It’s coming. What the Tea Partiers in the Republican Caucus in the House had made likely, Senate Appropriations Committee Chairman Daniel Inouye (D-HI) has now made…well, really hard to avoid. I previously reported on the Tea Partiers’ revolt over the attempt by House Republican leaders to moderate their calls for spending cuts to work-out a budget deal with the President; while the House Republican leadership had called for about $40 billion in cuts to non-Defense discretionary spending on Wednesday of last week, they are now proposing at least $61 billion in cuts to such spending.
The New York Times reported that such deep spending cuts haven’t merely raised real concerns about the stability of our economic recovery (undermining Federal stimulus, requiring layoffs from Federal jobs, and canceling or curtailing Federal contracts to private companies), but some Republican Representatives have even admitted such cuts may be politically self-defeating. Ultimately, though, it isn’t the House leadership’s seats that will be on the line, but the Republican freshmen–a great many of whom are the Tea Party activists insisting on the budget cuts. So, in order to retain their positions in a restive and skeptical Republican Caucus, House leaders have to consent to letting freshmen members endanger their own seats by pushing for cuts to programs from which their constituents in sometimes-marginal districts benefit. The debate in the House over these spending cuts opened last Tuesday, as House Speaker John Boehner took the step–not seen from either party’s leadership since Newt Gingrich’s “Class of 1994” Republicans took over 16 years ago–of allowing Representatives from both parties to commend budget cuts–or increases. Of course, with 242 members and a dominant Conservative wing, the Republicans have carried most of the budget amendments (as you can see from this nifty New York Times chart), though in some instances Federal programs have been restored by a majority vote. One interesting bit of news is the cancellation, by a vote of 233-198, of the expensive 2nd engine for the F-35 Joint-Strike Fighter jet, a pork spending item that both Presidents W. Bush and Obama had tried to defund. Maintaining this funding had been an interest for Speaker Boehner, whose west Ohio Congressional District receives many jobs from the construction of this engine. The elimination of this second engine alone is projected to save $3 billion (!) over coming years.
Senate Appropriations Chair Inouye has done his corresponding part to close the bargaining space for a budget agreement, scheduling the Senate vote on its version of the budget for the first week of March. The continuing resolution temporarily funding the Federal Government while its budget is passed runs out on March 4th. Speaker Boehner, still acting in response to prodding by the upstart Conservatives in his freshman class, has said it’s make-or-break time–House Republicans won’t support another continuing resolution to take more time to resolve his party’s budget differences with the Democrats unless that temporary suspension contains substantial spending cuts.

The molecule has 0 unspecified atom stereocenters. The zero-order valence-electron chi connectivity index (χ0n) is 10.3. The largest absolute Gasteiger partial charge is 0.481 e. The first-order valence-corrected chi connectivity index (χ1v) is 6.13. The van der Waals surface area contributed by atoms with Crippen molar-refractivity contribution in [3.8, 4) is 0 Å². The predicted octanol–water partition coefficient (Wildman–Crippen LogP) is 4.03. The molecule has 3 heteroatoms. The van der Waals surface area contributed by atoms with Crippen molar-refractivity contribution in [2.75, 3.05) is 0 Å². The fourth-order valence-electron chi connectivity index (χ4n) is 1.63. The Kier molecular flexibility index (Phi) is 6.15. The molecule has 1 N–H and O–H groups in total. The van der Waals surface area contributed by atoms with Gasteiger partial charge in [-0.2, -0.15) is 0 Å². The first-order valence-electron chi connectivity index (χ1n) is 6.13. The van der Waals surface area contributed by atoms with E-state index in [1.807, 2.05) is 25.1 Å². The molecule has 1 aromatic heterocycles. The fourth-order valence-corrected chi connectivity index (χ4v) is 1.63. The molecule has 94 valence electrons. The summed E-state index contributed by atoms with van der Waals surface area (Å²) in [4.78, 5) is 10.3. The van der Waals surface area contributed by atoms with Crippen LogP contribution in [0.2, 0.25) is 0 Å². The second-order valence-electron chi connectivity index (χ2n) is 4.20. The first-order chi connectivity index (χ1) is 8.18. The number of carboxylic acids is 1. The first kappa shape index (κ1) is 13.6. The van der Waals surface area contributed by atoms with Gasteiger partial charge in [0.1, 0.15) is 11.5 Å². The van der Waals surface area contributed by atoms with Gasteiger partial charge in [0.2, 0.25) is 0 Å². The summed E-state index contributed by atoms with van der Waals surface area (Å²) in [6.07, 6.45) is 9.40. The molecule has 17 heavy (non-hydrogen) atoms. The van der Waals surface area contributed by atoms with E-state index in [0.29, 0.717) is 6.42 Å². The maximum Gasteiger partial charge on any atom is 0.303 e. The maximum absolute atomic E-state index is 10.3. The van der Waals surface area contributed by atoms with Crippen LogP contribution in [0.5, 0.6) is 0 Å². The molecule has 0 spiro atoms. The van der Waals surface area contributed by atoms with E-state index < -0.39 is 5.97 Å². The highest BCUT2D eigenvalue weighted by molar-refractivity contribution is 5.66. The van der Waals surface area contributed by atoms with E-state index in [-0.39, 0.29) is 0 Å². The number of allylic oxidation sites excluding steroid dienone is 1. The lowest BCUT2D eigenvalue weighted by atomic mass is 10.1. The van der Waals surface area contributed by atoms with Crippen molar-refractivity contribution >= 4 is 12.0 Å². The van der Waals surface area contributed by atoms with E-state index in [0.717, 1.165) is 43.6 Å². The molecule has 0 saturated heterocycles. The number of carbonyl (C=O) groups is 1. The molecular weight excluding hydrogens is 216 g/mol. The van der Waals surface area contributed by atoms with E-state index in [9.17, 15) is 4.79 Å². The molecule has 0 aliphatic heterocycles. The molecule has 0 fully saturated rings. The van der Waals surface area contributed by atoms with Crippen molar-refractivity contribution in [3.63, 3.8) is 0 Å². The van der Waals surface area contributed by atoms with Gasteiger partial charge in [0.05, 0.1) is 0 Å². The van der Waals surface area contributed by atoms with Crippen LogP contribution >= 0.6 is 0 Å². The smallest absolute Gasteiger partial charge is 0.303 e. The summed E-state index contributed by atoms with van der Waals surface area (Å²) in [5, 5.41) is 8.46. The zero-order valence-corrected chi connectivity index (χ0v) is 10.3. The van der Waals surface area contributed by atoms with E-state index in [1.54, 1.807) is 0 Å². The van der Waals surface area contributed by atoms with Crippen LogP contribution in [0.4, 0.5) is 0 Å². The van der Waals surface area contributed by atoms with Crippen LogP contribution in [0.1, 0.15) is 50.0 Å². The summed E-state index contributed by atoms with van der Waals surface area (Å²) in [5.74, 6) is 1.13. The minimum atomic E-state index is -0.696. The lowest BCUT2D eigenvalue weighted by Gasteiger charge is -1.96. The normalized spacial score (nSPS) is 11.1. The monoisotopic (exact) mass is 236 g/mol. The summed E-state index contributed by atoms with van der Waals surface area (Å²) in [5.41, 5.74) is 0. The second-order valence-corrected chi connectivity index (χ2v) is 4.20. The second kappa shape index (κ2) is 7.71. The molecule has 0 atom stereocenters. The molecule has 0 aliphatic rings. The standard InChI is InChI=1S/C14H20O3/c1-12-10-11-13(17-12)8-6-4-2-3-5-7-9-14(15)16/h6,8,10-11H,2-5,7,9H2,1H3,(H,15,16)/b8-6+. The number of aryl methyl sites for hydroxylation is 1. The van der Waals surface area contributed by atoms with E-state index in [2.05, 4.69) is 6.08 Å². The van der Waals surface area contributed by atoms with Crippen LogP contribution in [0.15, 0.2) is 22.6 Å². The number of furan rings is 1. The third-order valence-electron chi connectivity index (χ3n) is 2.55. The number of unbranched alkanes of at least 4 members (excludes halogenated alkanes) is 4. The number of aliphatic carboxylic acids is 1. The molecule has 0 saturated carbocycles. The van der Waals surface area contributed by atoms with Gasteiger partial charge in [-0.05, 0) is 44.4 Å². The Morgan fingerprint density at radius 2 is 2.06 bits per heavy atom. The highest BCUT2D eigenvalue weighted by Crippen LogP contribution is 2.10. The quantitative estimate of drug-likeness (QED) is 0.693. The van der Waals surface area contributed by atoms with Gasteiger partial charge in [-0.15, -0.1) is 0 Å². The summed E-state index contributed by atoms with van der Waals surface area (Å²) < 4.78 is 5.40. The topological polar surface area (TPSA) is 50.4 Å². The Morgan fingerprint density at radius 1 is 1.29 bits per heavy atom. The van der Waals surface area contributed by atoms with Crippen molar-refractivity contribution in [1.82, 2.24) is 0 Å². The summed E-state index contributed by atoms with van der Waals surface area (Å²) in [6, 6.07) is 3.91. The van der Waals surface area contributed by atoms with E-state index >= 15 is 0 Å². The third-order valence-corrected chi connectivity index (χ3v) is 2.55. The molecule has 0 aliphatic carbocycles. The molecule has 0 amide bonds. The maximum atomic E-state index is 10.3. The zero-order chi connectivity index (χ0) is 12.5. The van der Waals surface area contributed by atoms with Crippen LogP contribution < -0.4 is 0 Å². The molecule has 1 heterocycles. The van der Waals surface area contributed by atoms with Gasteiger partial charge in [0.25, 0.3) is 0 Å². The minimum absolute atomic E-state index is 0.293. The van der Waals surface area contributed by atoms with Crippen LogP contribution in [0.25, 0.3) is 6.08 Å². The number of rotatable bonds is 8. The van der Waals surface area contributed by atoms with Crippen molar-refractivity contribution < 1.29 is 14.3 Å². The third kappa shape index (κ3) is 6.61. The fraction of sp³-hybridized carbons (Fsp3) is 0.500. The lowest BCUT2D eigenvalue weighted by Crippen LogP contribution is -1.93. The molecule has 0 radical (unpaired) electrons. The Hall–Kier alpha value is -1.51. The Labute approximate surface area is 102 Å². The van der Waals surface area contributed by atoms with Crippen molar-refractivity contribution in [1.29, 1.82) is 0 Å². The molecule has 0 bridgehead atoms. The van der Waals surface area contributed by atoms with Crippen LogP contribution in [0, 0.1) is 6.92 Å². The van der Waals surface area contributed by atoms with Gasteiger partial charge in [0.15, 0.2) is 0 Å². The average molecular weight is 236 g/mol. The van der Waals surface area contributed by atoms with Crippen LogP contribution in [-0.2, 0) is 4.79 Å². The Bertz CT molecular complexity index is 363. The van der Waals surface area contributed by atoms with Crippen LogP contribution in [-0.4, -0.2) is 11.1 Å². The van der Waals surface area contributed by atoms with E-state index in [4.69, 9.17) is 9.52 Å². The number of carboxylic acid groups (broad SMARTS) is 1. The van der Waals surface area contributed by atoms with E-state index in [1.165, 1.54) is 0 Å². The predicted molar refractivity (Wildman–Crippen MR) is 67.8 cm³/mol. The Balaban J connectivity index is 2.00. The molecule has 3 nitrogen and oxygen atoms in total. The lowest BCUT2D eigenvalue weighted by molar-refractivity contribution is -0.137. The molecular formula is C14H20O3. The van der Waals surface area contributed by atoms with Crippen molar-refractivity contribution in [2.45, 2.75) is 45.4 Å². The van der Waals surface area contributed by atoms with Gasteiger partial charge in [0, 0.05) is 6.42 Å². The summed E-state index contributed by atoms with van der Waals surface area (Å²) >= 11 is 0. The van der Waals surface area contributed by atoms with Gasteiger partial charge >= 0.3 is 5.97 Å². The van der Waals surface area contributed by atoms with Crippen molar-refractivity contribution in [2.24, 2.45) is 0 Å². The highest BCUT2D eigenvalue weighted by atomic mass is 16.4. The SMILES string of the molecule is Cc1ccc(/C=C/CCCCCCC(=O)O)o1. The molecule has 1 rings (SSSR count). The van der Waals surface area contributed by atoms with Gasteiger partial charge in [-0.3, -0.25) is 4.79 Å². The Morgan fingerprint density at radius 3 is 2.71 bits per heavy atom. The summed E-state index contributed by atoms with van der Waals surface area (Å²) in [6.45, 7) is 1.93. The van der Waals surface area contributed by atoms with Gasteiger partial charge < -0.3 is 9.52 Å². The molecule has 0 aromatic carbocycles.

While the intervening 2+ weeks could otherwise be spent negotiating a reconciled budget, the back-loading of the Senate’s budget vote makes a shutdown of an unfunded Federal Government very difficult to avoid. True, the depth of the program cuts proposed by House Republicans right now is intolerable for Congressional Democrats and President Obama, but if Senator Inouye had allowed an earlier vote this would still have given Senate Democrats (and the President) time to pressure the House–and House leadership political cover to show their Conservative rank-and-file that they don’t really have the means to prevail if President Obama takes his message about the value of targeted programs to the public. If such a strategy seems implausible after the last election, bear in mind that President Clinton won such a confrontation just over 15 years ago, when the Federal Government shut down after he and Congressional Republicans failed to pass a budget–just over 1 year after his party lost control of Congress in a wave election.
For now, the House soldiers on with its open invite to propose budget cuts; a vote is expected either in the very wee hours of this morning or some time Friday–though it would not be unheard-of for such a contested and sensitive vote for it to drag on into the weekend. In the meantime, House Republicans debate the priorities of their base: The Washington Post reports that the House is either debating or has likely passed 1 or 2 amendments banning funds from implementing the President’s 2010 Health Care Reform, and the New York Times reports that House Republicans are currently debating eliminating all Title X funding for Planned Parenthood, claiming that family planning assistance for the poor makes abortions more-affordable. The anti-Health Care Reform amendments, of course, are a tactical measure aimed at a central 2010 Republican campaign commitment; the proposal to eliminate $317 million in family planning assistance, the Liberal Ironist suspects, is part of a strained Republican effort to appease both the Christian Right and Libertarian factions of the Republican Party, which likely share only 1 sentiment about abortion–that the Federal Government shouldn’t spend money to fund or even facilitate it in any way.
To President Obama and Congressional Democrats, however, those amendments epitomize a budget-cutting process aimed at society’s most-vulnerable. Were it not for all the rest, those amendments alone would have to be removed for the Senate–let-alone the President–to pass the budget. Of course, at this rate the Senate won’t have time to discuss removing the amendments anyway…